The time had to come, and most would surely agree that the decision is the correct one. However, a Jumps season without the wonderful Hurricane Fly is sure to feel a little empty.
Over the past dozen years or so, he developed into one of the greatest hurdlers of all time. Completely dominant in Ireland he also swept to glorious victories at the Cheltenham Festival. A stunning hurdles career ends with 24 wins from 31 starts, including 22 at Grade 1 level. The Fly; all silky style and swagger, captured the imagination of an adoring public. For some, it took time to warm to his charms, but by the end of his illustrious career the masses were united in their respect for the wonderful diminutive star.
Oozing talent as a novice, it was unfortunate that he had to miss the Cheltenham Festival of 2009 due to a setback, having already beaten the Supreme Novices’ winner by ten lengths earlier in the season. He confirmed that form with Go Native at Punchestown in the Champion Novice Hurdle when cruising to a seven length success.
Further niggling injuries disrupted his six-year-old campaign, though he did return to the track to win the Champion Hurdle at the Punchestown Festival. The following winter was far more like it, with Mullins’ stable star sweeping all before him. He powered to five Grade 1 victories including the Champion Hurdles at Cheltenham and Punchestown.
Hurricane Fly enjoyed a spell of almost unparalleled domination. From May 2008 through to January 2014, he was victorious 21 times from 23 starts. To maintain such a consistent level of performance is quite astounding. Plenty of praise has to go to trainer Willie Mullins, who managed to bring his champion to the boil at exactly the right times.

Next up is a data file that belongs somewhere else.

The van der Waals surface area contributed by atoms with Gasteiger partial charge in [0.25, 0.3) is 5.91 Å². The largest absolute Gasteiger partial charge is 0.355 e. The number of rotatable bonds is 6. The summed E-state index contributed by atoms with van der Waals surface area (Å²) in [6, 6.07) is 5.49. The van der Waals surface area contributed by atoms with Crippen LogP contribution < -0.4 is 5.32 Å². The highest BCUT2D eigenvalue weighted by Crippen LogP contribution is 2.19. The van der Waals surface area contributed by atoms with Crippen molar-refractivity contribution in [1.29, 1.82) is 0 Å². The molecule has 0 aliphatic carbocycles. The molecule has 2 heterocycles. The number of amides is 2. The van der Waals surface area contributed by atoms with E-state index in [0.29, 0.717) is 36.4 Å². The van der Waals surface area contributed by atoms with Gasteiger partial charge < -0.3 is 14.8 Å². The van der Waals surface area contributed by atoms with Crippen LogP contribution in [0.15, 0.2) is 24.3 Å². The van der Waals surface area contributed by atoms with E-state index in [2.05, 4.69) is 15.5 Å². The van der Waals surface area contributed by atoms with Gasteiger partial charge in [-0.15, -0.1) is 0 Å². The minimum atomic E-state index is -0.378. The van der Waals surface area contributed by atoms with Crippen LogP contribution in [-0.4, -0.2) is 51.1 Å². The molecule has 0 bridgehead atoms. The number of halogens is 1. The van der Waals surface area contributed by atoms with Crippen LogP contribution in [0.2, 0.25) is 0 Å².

Late in his career, after yet another success in the Christmas Hurdle at Leopardstown, Mullins said of his charge: “I think he's the best anyone has ever trained over jumps. I'll never have another horse like him. He's unique. When he got over the last he put his ears back and no horse I've ever seen can battle like him.”
He remained undefeated at his favourite track, and after his fifth victory in the Irish Champion Hurdle, it was Ruby Walsh’s turn to wax lyrical, saying: “He's come back here now and won five of these and 22 Grade Ones, he's a pleasure to ride, he's a credit to Willie and the staff at Closutton, he's just a marvellous little horse.”
Walsh then paid Hurricane Fly the greatest compliment by comparing him to equine stars he has had the good fortune to ride, when adding: “This horse means a huge amount to me. I ride so many horses with potential but for horses to go and deliver and to go and repeat it and deliver - Kauto (Star) managed it, Big Buck's, it takes iron horses to do it and that's what they are, they're incredible horses and I'm just very lucky to have come along at a time when these good horses are around.”
And so say all of us Ruby. Hurricane Fly gave us moments of pure magic. Whether the incredible reception he received from 50,000 ecstatic fans after his win at the Cheltenham Festival in 2011; or the drama of the pulsating finish to his final Ryanair Hurdle victory at Leopardstown, when pinning back his ears and sticking out his neck to fight off Jezki and stable companion Arctic Fire.
It seems only right to leave the final words to Willie Mullins, who yesterday said: “He's come back into training and he's really well in himself, but having had a chat with the owners, they were keen enough to retire him while he is still in great order. This day was always going to come and it's great that we're doing it on our terms, rather than due to an injury or something like that. He's a horse who has everything - speed and stamina and an incredible bravery and aggressiveness. He's a legend of a horse.”